Yes! I was six or seven, and just learned the idea of adoption. My mother explained it to me as "sometimes, parents can't afford to take care of their baby, so someone else does." I held on to the word afford for some reason (connecting it the car commercials on TV as well) and decided to write a story about that scenario exactly. It was a family of talking dogs (or perhaps deer? The memory's getting fuzzy) who could not keep their baby, and it included my atrocious handmade drawings and was bound together with masking tape.
What is your writing process?
Thinking. A lot. When I'm in the car, before I fall asleep at night, in the shower, any moment I'm alone. Honestly, once a novel starts in me, I have problems controlling it. When it's really started to evolve, I start write down the thoughts as they make sense and come together. I switch between paper and electronic, sometimes making elaborate charts on Excel and other times getting ideas that so urgently needed to be written, I used the back of receipts. Once I feel ready to write a draft, I do. It's always terrible but helpful. Once you really see a novel, you can see the holes, the discrepancies, your repeated mistakes, etc. So, I start addressing the larger overarching concerns that the next draft must address, and then set to work fixing the big and large. I repeat the process until the work is done.
Describe your desk
I'm going to describe my entire office, because the desk alone is a small fraction of the picture. The desk itself though, is amazing. It was a free, large desk I got off the side of the road during a junk weekend, and while it's a little rough around the edges, it's gorgeous. Surprisingly, I keep it quite clean. There's a clear spot for the laptop, and then I have space to spread out my journals where I keep my written ideas. I have a large space in the middle of the office for pacing when I need to move and think aloud. Of course, some days are beyond pacing, so when need be, I have been known to lay down on the floor and just stare at the ceiling. In the corner, I have the most comfortable chair ever, and honestly, probably half of my last novel was written curled up in the chair with my computer in my lap and Pandora's "How to Train Your Dragon" station on in the background.
When did you first start writing?
It's difficult to say. School throws this off because in my basic middle school English classes, story writing was compulsory. This actually benefited me greatly as it was the only writing assignment I seemed to earn A's on! Additionally, I was in a technical writing class at 14 that probably pushed me quite a lot as around that I started formulating novel worthy ideas. I dabbled at times, got ideas, developed them some, but I never had a chance to start writing a novel until I was 18. A few short stories for various contests popped up along the way, but when I was 20 I finally finished a full manuscript for a novel.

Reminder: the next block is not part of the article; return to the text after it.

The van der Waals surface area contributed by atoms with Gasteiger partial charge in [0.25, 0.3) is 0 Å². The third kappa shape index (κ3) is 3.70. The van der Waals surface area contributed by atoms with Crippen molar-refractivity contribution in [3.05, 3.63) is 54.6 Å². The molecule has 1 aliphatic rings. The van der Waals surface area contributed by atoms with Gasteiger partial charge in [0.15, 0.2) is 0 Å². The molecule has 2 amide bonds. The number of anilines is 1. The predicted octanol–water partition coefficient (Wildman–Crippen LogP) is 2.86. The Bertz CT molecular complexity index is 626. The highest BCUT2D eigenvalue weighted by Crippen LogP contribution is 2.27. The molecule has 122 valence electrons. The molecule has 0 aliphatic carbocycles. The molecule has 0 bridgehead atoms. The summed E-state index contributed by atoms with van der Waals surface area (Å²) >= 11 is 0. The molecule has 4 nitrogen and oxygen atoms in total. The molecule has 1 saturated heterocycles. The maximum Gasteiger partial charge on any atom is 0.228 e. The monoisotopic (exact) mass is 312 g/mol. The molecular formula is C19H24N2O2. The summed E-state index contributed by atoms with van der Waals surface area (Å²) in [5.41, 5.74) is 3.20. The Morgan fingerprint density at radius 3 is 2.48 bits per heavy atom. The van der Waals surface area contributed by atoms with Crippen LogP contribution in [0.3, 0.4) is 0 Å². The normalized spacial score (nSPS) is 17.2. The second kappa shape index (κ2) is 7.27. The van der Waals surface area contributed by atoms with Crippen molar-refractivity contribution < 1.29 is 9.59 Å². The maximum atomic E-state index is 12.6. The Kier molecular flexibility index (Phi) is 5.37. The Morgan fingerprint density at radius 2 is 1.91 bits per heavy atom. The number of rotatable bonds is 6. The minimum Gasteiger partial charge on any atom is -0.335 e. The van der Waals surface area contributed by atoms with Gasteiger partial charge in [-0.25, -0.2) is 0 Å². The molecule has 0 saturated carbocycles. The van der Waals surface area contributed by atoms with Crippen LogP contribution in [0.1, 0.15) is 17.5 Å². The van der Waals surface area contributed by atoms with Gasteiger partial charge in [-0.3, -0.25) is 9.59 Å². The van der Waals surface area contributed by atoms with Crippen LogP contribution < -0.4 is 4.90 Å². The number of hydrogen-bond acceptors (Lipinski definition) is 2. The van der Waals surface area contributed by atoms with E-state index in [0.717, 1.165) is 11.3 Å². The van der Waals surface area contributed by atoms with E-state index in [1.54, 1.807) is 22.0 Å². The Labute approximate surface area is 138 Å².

What is the greatest joy of writing for you?
Encapsulating passion. Passion drives me, as an author, as a reader, really in any aesthetic form. I believe it is what we truly find beautiful. When I'm rereading or editing work, and I find a line or paragraph that grasps a moment's essence so perfectly and so purely, it creates this near giddiness in me.
What is your e-reading device of choice?
Well, technically Kindle. I used one for quite some time before it was pickpocketed out of my bag on the Roman Metro. This does mean that I am an e-book author whose only e-book capability is the Kindle app on my computer.
What are you working on next?
My current work in progress it titled The Mind of War. It's a futuristic novel that follows Maia Weaver. When she only 15 in a boarding school far from her home, Maia was captured by the Enemy and a prisoner of war for three years. We see her first as she is escaping back to her former country of Arcadia, where is accepted back but with conditions. Her POW status must be a secret, and she must assist the military in helping prevent future attacks from the Enemy, to the point of fighting if necessary. In return, she gets to have the protection of the military, and the opportunity to live a normal, happy life in Arcadia. The deal is simple; the reality is not. As she attempts to navigate her way through her new lifestyle, she learns that fighting does not always happen only on the battlefield.
I urge readers who maybe don't usually read novels like this to have an open mind. It sounds a lot like science fiction, and there are distinct elements of it, but this novel is so much more. It is a much a war or science fiction novel as it is about a coming of age and the the tale of a powerful relationship.
What inspires you to get out of bed each day?
Caring for others. I work day jobs that involve taking care of others in need. For example, I've been a nursing assistant for years, and I've worked in hospitals, nursing homes, with the mental health community, etc. Helping others makes my world make sense.
When you're not writing, how do you spend your time?
What time? Honestly, between the day job and writing, I'm lucky to relax a little!
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